TMS (Transcranial Magnetic Stimulation) Compared to Medication
1) Works Well, very effective
(37% of people no symptoms and do not need medications after 6 weeks treatment, 54% no symptoms and fewer medications +/- lower dose)
Medications (32% Of People no symptoms but must continue medications, 24% fewer symptoms must continue medications) more than half not any better
2) Much, Much fewer side effects
Transcranial Magnetic Stimulation (TMS)
Is a remarkable new treatment for depression and other psychiatric and neurological disorders. It has been used since the early 1990s, and was FDA approved in 2008. Long-term follow-up of patients who TMS has shown no long-term negative effects. The standard course of treatment involves six weeks of daily sessions five days per week. Each treatment lasts 8 to 40 minutes.
Eligible patients include anyone who does not have a history of seizures and does not have any iron-like metal in their brain.
In addition to improving symptoms, other beneficial effects have been observed. These include improved memory, executive function and reduced impulsivity. In some cases patients who have received magnetic therapy for depression have noticed that their desire to drink alcohol, use drugs, or engage in self-destructive behavior has been reduced or disappeared.
Using a longer course of treatment (three or four months) some clinicians have reported significant reduction in symptoms of autism with some children becoming symptom free. We have seen remarkable reduction of symptoms and improvement of function in Parkinson's Disease also.
As with other forms of brain stimulation, the benefits of treatment are usually permanent meaning ongoing treatment can be reduced (Fewer medications 58%) or eliminated (no medications 37%).
About 2.5% of patients who do a six week course of treatment require an additional set of weekly treatments for one month and monthly treatments for four months.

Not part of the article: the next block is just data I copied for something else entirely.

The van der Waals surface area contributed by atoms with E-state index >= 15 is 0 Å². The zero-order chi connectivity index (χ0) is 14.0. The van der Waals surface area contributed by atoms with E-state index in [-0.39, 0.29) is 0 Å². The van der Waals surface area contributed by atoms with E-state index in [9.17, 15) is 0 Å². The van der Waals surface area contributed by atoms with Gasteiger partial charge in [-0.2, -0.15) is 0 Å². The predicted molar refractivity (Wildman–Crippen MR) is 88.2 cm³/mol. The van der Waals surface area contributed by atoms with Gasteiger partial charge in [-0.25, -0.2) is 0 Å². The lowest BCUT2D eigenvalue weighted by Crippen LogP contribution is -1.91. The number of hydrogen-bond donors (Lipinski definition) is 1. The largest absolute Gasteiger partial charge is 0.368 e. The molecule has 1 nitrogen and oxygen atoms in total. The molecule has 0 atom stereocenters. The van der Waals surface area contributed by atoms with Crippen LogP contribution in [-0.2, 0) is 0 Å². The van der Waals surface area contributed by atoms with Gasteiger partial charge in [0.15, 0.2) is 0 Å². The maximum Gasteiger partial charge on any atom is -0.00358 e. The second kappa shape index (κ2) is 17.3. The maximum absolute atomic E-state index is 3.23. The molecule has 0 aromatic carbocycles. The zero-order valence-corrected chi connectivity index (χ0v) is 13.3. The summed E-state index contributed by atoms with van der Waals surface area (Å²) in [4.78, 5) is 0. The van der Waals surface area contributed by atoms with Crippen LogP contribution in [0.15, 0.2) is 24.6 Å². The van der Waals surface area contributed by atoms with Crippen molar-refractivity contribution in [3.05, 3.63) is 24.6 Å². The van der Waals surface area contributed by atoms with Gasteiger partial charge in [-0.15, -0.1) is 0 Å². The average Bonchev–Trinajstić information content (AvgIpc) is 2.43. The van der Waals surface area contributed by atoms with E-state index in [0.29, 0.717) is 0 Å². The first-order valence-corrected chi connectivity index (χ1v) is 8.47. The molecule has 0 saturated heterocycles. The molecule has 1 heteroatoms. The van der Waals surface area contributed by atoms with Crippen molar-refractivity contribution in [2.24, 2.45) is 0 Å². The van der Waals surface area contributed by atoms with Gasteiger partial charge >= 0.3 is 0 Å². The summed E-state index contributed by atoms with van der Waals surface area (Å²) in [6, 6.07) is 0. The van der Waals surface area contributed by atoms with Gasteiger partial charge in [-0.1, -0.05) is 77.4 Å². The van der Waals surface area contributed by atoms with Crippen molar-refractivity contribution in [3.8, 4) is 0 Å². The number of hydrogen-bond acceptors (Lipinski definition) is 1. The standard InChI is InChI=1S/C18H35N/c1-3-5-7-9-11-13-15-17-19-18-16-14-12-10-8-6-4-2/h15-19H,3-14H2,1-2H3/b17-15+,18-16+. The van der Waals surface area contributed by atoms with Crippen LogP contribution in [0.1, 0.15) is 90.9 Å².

Approximately one in 20 patients who undergo the treatment notice no benefit. Fortunately these individuals can now be identified before beginning treatment by performing a brain scan EEG (Arns 2012).
The cost of treatment ranges from $8,000 to $16,000. Some insurance programs reimburse 40-90%. Currently, Medicare covers this but only in the Eastern half of the US.
In addition to depression treatment, other conditions respond to rTMS including...
Some Conditions That Have Evidence to Support the use of rTMS as Treatment
ADHD (Attention Deficit) (Zaman 2014, Bloch 2010)
Autism Spectrum Disorders (Casanova 2014, Oberman 2013, Oberman 2014, Sokhadze 2014)
Bipolar Disorders (Canali 2014, Zendjidjian 2014, Harel 2010, Dell'Osso 2009, Li 2004, Michael 2004, Nahas 2003)
Generalized Anxiety, Panic Disorder, Social Anxiety & PTSD (White 2015, Paes 2011, Pallanti 2009)
Dementia (Alzheimer's Disease or Vascular) (Cantone 2014, Isaac 2013, Pennisi 2011)
Tinnitus (Ringing in the Ears) (Yilmaz 2014, Forogh 2014, Peng 2012, De Ritter 2013)
Headache (Migraine, Stress & Cluster) (Lipton 2010, Dodick 2010, Brighina 2013, Schwedt 2014)
Parkinson's Disease (Vonloh 2013, Rothwell 2013)
ALS - Amyotrophic Lateral Sclerosis (Di Lazarro 2006, Di Lazarro 2009, Zanet 2008)